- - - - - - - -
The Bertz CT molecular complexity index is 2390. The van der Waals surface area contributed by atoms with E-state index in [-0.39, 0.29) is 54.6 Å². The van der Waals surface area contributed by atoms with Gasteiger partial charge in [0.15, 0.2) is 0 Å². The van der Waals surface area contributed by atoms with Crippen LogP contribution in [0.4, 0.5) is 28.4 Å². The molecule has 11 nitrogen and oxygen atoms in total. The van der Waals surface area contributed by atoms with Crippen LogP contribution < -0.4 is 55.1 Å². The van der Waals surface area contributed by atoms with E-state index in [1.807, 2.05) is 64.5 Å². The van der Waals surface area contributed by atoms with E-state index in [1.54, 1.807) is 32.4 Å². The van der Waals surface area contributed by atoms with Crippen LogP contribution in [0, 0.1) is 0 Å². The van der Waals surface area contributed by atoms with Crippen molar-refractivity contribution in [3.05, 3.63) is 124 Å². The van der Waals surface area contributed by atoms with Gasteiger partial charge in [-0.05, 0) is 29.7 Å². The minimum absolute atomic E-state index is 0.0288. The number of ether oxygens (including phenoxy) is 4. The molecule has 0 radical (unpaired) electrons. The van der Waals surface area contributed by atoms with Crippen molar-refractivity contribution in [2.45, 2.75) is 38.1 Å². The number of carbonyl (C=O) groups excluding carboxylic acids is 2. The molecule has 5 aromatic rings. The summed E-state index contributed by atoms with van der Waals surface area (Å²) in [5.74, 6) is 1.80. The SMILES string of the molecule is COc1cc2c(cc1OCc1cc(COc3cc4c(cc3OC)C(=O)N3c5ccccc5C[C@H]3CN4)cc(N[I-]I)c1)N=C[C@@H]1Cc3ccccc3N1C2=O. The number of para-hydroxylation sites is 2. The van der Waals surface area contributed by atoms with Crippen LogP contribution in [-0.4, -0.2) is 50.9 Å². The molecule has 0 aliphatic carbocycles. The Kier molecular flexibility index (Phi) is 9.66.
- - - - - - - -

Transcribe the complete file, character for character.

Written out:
The Bertz CT molecular complexity index is 2390. The van der Waals surface area contributed by atoms with E-state index in [-0.39, 0.29) is 54.6 Å². The van der Waals surface area contributed by atoms with Gasteiger partial charge in [0.15, 0.2) is 0 Å². The van der Waals surface area contributed by atoms with Crippen LogP contribution in [0.4, 0.5) is 28.4 Å². The molecule has 11 nitrogen and oxygen atoms in total. The van der Waals surface area contributed by atoms with Crippen LogP contribution < -0.4 is 55.1 Å². The van der Waals surface area contributed by atoms with E-state index in [1.807, 2.05) is 64.5 Å². The van der Waals surface area contributed by atoms with E-state index in [1.54, 1.807) is 32.4 Å². The van der Waals surface area contributed by atoms with Crippen LogP contribution in [0, 0.1) is 0 Å². The van der Waals surface area contributed by atoms with Crippen molar-refractivity contribution in [3.05, 3.63) is 124 Å². The van der Waals surface area contributed by atoms with Gasteiger partial charge in [-0.05, 0) is 29.7 Å². The minimum absolute atomic E-state index is 0.0288. The number of ether oxygens (including phenoxy) is 4. The molecule has 0 radical (unpaired) electrons. The van der Waals surface area contributed by atoms with Crippen molar-refractivity contribution in [2.45, 2.75) is 38.1 Å². The number of carbonyl (C=O) groups excluding carboxylic acids is 2. The molecule has 5 aromatic rings. The summed E-state index contributed by atoms with van der Waals surface area (Å²) in [5.74, 6) is 1.80. The SMILES string of the molecule is COc1cc2c(cc1OCc1cc(COc3cc4c(cc3OC)C(=O)N3c5ccccc5C[C@H]3CN4)cc(N[I-]I)c1)N=C[C@@H]1Cc3ccccc3N1C2=O. The number of para-hydroxylation sites is 2. The van der Waals surface area contributed by atoms with Crippen LogP contribution in [-0.4, -0.2) is 50.9 Å². The molecule has 0 aliphatic carbocycles. The Kier molecular flexibility index (Phi) is 9.66.